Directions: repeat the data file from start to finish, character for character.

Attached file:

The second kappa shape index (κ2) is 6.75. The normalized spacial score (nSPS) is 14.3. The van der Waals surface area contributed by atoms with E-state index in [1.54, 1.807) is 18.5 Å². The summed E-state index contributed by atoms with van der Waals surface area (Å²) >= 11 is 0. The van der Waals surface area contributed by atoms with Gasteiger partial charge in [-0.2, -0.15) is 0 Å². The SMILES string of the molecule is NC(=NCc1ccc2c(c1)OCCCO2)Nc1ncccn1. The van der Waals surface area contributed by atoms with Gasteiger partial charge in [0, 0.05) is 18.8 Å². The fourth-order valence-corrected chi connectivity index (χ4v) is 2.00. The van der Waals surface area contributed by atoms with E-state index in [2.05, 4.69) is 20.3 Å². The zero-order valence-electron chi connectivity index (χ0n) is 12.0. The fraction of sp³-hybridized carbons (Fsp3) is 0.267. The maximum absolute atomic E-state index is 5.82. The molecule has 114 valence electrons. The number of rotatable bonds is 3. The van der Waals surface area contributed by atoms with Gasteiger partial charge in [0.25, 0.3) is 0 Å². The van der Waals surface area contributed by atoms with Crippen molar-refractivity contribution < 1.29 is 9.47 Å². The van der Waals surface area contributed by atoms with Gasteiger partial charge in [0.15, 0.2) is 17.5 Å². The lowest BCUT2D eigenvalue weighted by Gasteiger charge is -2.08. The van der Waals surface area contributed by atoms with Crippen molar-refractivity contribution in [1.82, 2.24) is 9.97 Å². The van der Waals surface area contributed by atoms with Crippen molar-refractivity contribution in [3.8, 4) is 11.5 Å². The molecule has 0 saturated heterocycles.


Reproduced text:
The second kappa shape index (κ2) is 6.75. The normalized spacial score (nSPS) is 14.3. The van der Waals surface area contributed by atoms with E-state index in [1.54, 1.807) is 18.5 Å². The summed E-state index contributed by atoms with van der Waals surface area (Å²) >= 11 is 0. The van der Waals surface area contributed by atoms with Gasteiger partial charge in [-0.2, -0.15) is 0 Å². The SMILES string of the molecule is NC(=NCc1ccc2c(c1)OCCCO2)Nc1ncccn1. The van der Waals surface area contributed by atoms with Gasteiger partial charge in [0, 0.05) is 18.8 Å². The fourth-order valence-corrected chi connectivity index (χ4v) is 2.00. The van der Waals surface area contributed by atoms with E-state index in [2.05, 4.69) is 20.3 Å². The zero-order valence-electron chi connectivity index (χ0n) is 12.0. The fraction of sp³-hybridized carbons (Fsp3) is 0.267. The maximum absolute atomic E-state index is 5.82. The molecule has 114 valence electrons. The number of rotatable bonds is 3. The van der Waals surface area contributed by atoms with Gasteiger partial charge in [0.25, 0.3) is 0 Å². The van der Waals surface area contributed by atoms with Crippen molar-refractivity contribution < 1.29 is 9.47 Å². The van der Waals surface area contributed by atoms with Gasteiger partial charge in [0.15, 0.2) is 17.5 Å². The lowest BCUT2D eigenvalue weighted by Gasteiger charge is -2.08. The van der Waals surface area contributed by atoms with Crippen molar-refractivity contribution in [1.82, 2.24) is 9.97 Å². The van der Waals surface area contributed by atoms with Crippen molar-refractivity contribution in [3.8, 4) is 11.5 Å². The molecule has 0 saturated heterocycles.